In another straightforward bill that would simply do what it says, Congressman Thomas Massie (R-KY) has introduced HR 899, which would abolish the unconstitutional Department of Education.
Congressman Massie is one of the few congressmen who has stood for the Constitution, even in the face of socialized medicine being pushed by the Speaker of the House and president of his own party.
Massie has introduced the HR899, which would abolish the Federal Department of Education by the end of 2018. Here is the simple text of the bill.
Be it enacted by the Senate and House of Representatives of the United States of America in Congress assembled,
SECTION 1. TERMINATION OF THE DEPARTMENT OF EDUCATION.
The Department of Education shall terminate on December 31, 2018.
The bill has 10 co-sponsors. Among those are:
- Justin Amash (R-MI)
- Andy Biggs (R-AZ)
- Jason Chaffetz (R-UT)
- Matt Gaetz (R-FL)
- Jody Hice (R-GA)
- Walter Jones (R-NC)
- Raul Labrador (R-ID)
- Ralph Lee Abraham (R-LA)
- Roger Williams (R-TX)
- Jeff Duncan (R-SC)
This bill was introduced as President Donald Trump announced his Secretary of Education Betsy DeVox.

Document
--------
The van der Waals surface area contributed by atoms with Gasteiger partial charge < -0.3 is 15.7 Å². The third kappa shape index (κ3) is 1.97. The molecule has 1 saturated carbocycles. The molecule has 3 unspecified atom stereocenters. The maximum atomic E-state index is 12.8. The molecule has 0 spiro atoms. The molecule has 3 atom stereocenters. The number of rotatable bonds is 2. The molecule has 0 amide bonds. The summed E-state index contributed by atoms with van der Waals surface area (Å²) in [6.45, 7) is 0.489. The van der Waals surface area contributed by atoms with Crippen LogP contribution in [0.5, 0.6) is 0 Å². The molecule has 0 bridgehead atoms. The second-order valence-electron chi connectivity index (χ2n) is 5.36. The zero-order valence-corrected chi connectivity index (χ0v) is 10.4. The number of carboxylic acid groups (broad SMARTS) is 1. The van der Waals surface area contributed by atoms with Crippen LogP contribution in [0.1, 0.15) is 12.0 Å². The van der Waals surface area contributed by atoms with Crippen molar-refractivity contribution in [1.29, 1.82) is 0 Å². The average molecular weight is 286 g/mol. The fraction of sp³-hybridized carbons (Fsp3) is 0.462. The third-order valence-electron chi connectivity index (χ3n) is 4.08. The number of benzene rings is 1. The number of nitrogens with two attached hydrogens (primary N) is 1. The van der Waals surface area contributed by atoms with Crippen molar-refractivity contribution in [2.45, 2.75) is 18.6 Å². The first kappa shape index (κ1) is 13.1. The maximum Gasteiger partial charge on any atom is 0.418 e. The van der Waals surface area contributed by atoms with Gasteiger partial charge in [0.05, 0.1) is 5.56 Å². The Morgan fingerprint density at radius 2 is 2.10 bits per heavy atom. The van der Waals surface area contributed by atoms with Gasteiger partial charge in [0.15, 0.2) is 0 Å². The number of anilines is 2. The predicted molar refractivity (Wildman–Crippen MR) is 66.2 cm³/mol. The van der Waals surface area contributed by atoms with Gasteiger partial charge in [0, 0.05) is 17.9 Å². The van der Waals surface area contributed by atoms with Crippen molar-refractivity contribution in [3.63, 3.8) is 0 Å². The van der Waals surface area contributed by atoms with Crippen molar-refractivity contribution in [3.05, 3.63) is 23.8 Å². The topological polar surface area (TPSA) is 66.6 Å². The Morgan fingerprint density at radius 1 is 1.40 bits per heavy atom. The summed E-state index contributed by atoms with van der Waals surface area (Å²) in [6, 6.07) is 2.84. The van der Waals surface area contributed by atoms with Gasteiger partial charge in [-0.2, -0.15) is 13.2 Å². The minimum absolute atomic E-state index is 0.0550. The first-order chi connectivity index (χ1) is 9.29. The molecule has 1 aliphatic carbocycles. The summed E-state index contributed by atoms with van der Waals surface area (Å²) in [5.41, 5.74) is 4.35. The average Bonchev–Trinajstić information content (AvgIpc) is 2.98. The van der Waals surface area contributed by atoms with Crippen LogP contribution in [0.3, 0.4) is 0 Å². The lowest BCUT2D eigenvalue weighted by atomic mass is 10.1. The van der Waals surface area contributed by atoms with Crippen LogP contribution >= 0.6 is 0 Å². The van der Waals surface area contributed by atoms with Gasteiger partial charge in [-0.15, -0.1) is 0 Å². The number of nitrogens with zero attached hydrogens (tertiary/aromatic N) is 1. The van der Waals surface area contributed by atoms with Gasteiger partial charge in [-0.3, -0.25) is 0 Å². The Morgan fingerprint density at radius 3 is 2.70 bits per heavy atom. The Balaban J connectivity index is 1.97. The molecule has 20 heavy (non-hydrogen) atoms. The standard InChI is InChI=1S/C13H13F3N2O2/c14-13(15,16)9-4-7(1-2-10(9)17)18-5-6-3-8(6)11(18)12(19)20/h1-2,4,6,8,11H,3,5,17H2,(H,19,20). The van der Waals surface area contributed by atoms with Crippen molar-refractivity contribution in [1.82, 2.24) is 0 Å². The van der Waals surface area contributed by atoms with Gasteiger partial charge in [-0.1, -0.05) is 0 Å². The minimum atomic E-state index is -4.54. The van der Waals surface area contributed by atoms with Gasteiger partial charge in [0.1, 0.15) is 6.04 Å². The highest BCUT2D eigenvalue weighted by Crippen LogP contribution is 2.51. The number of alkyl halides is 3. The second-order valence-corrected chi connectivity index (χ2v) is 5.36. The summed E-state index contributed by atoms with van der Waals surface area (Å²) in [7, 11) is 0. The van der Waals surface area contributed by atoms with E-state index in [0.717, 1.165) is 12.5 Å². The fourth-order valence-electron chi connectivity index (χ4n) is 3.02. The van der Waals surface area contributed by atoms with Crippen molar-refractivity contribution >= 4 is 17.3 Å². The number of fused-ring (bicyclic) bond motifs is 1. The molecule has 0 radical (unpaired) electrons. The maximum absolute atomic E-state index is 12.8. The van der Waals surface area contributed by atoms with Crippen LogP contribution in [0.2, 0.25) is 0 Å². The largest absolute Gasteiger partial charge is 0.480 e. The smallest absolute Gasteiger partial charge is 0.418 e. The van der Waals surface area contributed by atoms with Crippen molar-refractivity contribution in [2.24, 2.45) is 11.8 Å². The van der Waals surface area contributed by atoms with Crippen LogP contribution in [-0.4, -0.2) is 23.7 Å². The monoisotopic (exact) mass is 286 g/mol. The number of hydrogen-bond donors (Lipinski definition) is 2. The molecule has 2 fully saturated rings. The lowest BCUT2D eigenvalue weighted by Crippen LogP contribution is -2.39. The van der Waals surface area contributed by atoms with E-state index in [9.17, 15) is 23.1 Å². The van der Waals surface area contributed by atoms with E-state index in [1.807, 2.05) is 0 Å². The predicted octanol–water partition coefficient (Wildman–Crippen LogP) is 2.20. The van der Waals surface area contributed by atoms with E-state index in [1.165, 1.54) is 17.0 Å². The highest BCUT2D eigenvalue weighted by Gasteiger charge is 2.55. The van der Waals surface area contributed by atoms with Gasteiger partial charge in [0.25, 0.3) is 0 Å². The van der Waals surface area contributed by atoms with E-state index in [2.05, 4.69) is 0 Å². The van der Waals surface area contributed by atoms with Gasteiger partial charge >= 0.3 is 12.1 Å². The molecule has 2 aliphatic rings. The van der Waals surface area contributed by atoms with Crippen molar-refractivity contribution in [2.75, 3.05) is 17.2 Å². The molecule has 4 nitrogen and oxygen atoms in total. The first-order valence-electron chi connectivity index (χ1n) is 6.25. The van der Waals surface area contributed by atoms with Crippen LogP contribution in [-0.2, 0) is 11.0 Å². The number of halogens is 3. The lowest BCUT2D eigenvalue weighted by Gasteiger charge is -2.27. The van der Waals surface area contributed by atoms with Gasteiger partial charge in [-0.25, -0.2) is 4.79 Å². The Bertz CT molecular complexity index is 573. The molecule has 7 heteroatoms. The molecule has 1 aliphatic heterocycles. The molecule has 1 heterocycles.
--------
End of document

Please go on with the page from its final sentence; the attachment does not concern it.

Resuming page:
“As a third step, we propose to dismantle two Cabinet Departments, Energy and Education. Both Secretaries are wholly in accord with this. Some of the activities in both of these departments will, of course, be continued either independently or in other areas of government. There’s only one way to shrink the size and cost of big government, and that is by eliminating agencies that are not needed and are getting in the way of a solution. Now, we don’t need an Energy Department to solve our basic energy problem. As long as we let the forces of the marketplace work without undue interference, the ingenuity of consumers, business, producers, and inventors will do that for us. Similarly, education is the principal responsibility of local school systems, teachers, parents, citizen boards, and State governments. By eliminating the Department of Education less than 2 years after it was created, we cannot only reduce the budget but ensure that local needs and preferences, rather than the wishes of Washington, determine the education of our children.”